Medical errors are a continuing issue for healthcare organizations and can lead to patient harm or death. To bring about organizational learning and therefore reduce medical errors, information must successfully flow through an organization. Nurse managers play an essential role as the conduit of information between frontline staff and the organization. The primary purpose of this study is to describe the decision-making process of how nurse managers actively select and transmit information on patient safety concerns. A qualitative constructivist grounded theory approach was used. Nineteen unit-level nurse managers, working full-time in an acute care hospital with a minimum of one-year experience were recruited through professional nursing organizations and snowball recruitment. Semi-structured, conversational, one-on-one interviews were conducted via Zoom or phone call, per the participant's preference. An initial interview guide based on the STOPS framework was used. Participants reported that after they acquired patient safety information, they quickly assessed whether or not the issue was severe and relevant. Then they prioritized the information based on the degree of the severity and relevance, the information source and type, and whether they needed feedback, guidance, or support. The prioritization step determined what mode and how frequently the message was forwarded. Although severity was a consistent consideration on whether to forward information, nurse managers struggled to define the concept. This study suggests that when a patient safety issue is on the extremes of the severity and relevance spectrum the decision-making process is clear. Whether to forward the information that was not on the extremes is less clear and more varied among nurse managers. This part of the decision-making process was inconsistent among nurse managers and has the potential for information to get lost. At the time of the interviews, COVID-19 had created an influx of patients into hospitals, which strained healthcare systems and providers. Nurse managers are in a position where they have insight on how COVID-19 has affected patient safety and can communicate that to their staff and into the organization. Therefore, a secondary thematic analysis of the data was conducted concerning the effects of COVID-19 on patient safety. Nurse managers identified several risks to patient safety that were exacerbated and created by COVID-19. Worsening staffing shortages have negatively affected staff psychological well-being, compelled nurses to work beyond their skill set, and necessitated providing only the mere essentials of nursing care. Burnout and patient isolation have also compounded patient safety concerns. But in the chaos and confusion, nurse managers were able to see some positives that resulted from the pandemic, such as improved teamwork, vigilance, and learning new skills, which can be used to better weather the next pandemic.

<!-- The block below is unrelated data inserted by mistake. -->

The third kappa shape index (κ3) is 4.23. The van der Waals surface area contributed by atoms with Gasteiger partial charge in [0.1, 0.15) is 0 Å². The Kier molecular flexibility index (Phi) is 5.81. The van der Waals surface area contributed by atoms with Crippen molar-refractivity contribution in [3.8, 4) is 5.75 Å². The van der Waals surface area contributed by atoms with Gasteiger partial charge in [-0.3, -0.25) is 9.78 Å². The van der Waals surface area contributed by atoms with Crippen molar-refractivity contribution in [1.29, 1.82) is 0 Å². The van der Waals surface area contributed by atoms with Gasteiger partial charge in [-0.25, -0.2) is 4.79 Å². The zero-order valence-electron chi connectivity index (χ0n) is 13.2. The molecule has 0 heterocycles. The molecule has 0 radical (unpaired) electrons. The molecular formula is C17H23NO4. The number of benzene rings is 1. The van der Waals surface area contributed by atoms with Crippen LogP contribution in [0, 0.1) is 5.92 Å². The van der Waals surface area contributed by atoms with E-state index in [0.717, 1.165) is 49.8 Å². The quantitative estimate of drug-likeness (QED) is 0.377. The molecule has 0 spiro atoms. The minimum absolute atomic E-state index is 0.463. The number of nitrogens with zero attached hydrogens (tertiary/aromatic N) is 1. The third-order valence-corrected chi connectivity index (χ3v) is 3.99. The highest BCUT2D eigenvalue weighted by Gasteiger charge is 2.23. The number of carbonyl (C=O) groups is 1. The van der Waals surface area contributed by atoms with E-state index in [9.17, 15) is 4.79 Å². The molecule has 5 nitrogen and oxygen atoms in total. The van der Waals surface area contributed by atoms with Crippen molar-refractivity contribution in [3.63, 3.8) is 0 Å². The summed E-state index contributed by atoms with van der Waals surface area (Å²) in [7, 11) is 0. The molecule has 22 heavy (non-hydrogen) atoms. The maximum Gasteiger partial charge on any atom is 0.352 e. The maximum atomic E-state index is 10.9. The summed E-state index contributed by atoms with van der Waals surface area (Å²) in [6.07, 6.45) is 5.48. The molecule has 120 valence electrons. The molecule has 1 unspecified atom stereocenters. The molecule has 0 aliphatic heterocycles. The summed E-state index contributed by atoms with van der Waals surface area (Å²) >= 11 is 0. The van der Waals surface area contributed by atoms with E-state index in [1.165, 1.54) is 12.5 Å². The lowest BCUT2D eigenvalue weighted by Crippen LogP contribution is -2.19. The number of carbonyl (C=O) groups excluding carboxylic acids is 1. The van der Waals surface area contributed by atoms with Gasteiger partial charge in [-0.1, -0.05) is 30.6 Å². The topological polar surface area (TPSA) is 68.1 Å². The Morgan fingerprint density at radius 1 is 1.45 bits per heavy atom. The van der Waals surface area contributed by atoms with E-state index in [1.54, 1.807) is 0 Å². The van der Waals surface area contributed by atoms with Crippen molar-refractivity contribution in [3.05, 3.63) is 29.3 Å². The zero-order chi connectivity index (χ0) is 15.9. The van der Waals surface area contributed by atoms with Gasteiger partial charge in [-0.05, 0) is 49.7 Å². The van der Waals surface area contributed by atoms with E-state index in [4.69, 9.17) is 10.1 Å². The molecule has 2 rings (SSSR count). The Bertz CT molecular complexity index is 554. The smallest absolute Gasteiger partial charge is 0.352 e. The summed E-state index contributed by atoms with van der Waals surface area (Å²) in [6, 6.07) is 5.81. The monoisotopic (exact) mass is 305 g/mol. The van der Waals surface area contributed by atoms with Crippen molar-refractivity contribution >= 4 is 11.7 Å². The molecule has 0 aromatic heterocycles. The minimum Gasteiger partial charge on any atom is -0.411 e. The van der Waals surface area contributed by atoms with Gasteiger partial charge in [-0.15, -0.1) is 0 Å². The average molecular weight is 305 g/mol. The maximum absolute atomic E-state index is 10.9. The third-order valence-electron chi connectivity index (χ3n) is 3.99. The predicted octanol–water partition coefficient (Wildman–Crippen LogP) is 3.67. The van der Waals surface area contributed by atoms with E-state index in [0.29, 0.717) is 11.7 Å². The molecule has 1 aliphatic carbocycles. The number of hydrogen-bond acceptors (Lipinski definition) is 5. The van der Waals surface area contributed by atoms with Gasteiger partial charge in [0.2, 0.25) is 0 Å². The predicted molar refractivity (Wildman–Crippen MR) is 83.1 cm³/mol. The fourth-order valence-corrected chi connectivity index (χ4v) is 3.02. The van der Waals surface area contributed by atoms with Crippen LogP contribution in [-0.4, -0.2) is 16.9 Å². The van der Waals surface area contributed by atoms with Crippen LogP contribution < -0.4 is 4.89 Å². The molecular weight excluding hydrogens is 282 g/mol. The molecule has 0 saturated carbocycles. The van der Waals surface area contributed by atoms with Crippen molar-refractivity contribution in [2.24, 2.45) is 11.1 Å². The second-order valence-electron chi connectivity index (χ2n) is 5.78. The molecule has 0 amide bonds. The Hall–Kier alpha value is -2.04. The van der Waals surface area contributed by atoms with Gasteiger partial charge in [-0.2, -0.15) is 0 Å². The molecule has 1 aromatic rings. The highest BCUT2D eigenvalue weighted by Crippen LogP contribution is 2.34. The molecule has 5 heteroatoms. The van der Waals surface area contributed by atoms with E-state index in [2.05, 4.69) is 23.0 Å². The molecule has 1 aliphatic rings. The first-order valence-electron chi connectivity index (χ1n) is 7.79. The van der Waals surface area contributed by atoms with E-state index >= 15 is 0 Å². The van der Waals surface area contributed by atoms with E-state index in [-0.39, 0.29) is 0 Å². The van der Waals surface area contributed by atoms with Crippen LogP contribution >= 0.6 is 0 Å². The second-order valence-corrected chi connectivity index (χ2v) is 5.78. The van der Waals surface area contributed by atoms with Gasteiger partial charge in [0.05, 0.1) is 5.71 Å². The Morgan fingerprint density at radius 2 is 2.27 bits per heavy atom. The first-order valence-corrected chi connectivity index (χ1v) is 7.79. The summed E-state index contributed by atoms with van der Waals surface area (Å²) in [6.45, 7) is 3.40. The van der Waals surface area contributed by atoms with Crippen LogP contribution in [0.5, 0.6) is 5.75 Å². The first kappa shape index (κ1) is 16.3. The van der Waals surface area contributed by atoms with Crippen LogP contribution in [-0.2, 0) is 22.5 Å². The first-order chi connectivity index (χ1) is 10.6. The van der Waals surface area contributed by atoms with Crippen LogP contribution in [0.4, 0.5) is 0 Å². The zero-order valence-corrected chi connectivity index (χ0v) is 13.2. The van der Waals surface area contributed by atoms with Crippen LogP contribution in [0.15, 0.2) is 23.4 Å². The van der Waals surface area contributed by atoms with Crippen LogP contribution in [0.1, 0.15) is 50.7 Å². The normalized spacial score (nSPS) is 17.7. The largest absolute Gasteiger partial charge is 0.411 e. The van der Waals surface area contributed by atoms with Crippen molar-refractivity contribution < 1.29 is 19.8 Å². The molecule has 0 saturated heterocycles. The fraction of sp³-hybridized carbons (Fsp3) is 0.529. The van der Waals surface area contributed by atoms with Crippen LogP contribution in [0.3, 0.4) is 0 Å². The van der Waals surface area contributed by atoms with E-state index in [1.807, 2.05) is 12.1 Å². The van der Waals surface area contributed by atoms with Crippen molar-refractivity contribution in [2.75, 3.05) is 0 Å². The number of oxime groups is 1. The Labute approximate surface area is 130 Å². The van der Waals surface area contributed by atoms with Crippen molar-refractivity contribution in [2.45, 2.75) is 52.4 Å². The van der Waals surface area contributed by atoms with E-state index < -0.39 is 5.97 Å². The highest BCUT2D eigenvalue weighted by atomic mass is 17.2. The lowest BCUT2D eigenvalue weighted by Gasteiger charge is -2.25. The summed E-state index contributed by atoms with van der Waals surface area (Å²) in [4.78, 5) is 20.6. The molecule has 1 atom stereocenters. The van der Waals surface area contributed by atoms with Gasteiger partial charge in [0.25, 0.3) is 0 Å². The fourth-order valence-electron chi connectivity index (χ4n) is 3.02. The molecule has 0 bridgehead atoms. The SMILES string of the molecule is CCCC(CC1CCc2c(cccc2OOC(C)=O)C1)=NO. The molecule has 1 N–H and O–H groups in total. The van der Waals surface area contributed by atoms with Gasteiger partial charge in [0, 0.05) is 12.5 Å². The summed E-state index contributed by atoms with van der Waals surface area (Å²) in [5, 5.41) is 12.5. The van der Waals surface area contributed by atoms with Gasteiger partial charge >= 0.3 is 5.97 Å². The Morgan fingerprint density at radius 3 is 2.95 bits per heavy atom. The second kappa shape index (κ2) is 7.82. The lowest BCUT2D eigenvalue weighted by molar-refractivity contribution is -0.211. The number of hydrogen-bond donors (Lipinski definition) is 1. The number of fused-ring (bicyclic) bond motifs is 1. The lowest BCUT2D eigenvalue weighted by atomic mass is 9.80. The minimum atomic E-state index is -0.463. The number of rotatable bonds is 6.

If this is your thesis or dissertation, and want to learn how to access it or for more information about readership statistics, contact us at STARS@ucf.edu.
Doctor of Philosophy (Ph.D.)
College of Nursing
Length of Campus-only Access
Doctoral Dissertation (Open Access)
Deatrick, Christine, "Nurse Managers' Patient Safety Communication" (2022). Electronic Theses and Dissertations, 2020-. 995.
Restricted to the UCF community until May 2022; it will then be open access.